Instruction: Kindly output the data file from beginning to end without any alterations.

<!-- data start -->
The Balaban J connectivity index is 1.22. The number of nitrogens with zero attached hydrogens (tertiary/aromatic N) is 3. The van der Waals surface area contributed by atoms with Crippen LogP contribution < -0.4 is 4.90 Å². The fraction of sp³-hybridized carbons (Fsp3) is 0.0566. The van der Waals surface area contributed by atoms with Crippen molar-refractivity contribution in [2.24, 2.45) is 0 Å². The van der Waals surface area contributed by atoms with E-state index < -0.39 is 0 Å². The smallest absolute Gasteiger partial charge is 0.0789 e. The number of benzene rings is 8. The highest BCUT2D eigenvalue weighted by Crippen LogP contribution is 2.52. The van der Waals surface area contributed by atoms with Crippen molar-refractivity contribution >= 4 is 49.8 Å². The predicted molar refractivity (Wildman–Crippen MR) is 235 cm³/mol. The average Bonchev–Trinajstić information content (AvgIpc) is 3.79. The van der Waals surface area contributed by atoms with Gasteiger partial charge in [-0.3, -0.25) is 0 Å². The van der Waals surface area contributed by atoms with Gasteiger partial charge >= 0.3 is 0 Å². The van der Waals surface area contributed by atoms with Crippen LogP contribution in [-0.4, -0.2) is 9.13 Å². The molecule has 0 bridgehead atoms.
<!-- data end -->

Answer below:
The Balaban J connectivity index is 1.22. The number of nitrogens with zero attached hydrogens (tertiary/aromatic N) is 3. The van der Waals surface area contributed by atoms with Crippen LogP contribution < -0.4 is 4.90 Å². The fraction of sp³-hybridized carbons (Fsp3) is 0.0566. The van der Waals surface area contributed by atoms with Crippen molar-refractivity contribution in [2.24, 2.45) is 0 Å². The van der Waals surface area contributed by atoms with E-state index < -0.39 is 0 Å². The smallest absolute Gasteiger partial charge is 0.0789 e. The number of benzene rings is 8. The highest BCUT2D eigenvalue weighted by Crippen LogP contribution is 2.52. The van der Waals surface area contributed by atoms with Crippen molar-refractivity contribution >= 4 is 49.8 Å². The predicted molar refractivity (Wildman–Crippen MR) is 235 cm³/mol. The average Bonchev–Trinajstić information content (AvgIpc) is 3.79. The van der Waals surface area contributed by atoms with Gasteiger partial charge in [-0.3, -0.25) is 0 Å². The van der Waals surface area contributed by atoms with Gasteiger partial charge >= 0.3 is 0 Å². The van der Waals surface area contributed by atoms with Crippen LogP contribution in [-0.4, -0.2) is 9.13 Å². The molecule has 0 bridgehead atoms.